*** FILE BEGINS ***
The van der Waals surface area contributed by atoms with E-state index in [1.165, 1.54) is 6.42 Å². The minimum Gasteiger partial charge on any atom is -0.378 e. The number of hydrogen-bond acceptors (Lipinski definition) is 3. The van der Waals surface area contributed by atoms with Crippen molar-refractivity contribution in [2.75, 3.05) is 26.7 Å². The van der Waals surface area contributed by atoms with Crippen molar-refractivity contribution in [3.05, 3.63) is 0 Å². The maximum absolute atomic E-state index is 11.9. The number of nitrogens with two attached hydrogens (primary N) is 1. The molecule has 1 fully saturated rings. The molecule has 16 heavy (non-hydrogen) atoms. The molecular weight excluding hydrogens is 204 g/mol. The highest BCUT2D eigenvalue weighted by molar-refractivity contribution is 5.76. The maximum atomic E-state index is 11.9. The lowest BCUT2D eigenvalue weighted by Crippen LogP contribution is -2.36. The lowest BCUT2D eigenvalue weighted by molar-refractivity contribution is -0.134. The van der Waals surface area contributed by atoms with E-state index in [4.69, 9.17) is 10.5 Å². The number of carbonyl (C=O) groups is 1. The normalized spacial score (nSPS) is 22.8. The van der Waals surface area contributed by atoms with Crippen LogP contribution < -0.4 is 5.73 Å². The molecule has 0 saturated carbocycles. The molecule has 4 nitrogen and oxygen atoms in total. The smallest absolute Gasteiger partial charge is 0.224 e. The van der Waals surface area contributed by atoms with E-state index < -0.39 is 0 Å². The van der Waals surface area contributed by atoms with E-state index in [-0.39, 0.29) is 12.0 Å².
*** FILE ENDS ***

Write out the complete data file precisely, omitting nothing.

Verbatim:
The van der Waals surface area contributed by atoms with E-state index in [1.165, 1.54) is 6.42 Å². The minimum Gasteiger partial charge on any atom is -0.378 e. The number of hydrogen-bond acceptors (Lipinski definition) is 3. The van der Waals surface area contributed by atoms with Crippen molar-refractivity contribution in [2.75, 3.05) is 26.7 Å². The van der Waals surface area contributed by atoms with Crippen molar-refractivity contribution in [3.05, 3.63) is 0 Å². The maximum absolute atomic E-state index is 11.9. The number of nitrogens with two attached hydrogens (primary N) is 1. The molecule has 1 fully saturated rings. The molecule has 16 heavy (non-hydrogen) atoms. The molecular weight excluding hydrogens is 204 g/mol. The highest BCUT2D eigenvalue weighted by molar-refractivity contribution is 5.76. The maximum atomic E-state index is 11.9. The lowest BCUT2D eigenvalue weighted by Crippen LogP contribution is -2.36. The lowest BCUT2D eigenvalue weighted by molar-refractivity contribution is -0.134. The van der Waals surface area contributed by atoms with E-state index in [4.69, 9.17) is 10.5 Å². The number of carbonyl (C=O) groups is 1. The normalized spacial score (nSPS) is 22.8. The van der Waals surface area contributed by atoms with Crippen LogP contribution < -0.4 is 5.73 Å². The molecule has 0 saturated carbocycles. The molecule has 4 nitrogen and oxygen atoms in total. The smallest absolute Gasteiger partial charge is 0.224 e. The van der Waals surface area contributed by atoms with E-state index < -0.39 is 0 Å². The van der Waals surface area contributed by atoms with E-state index in [-0.39, 0.29) is 12.0 Å².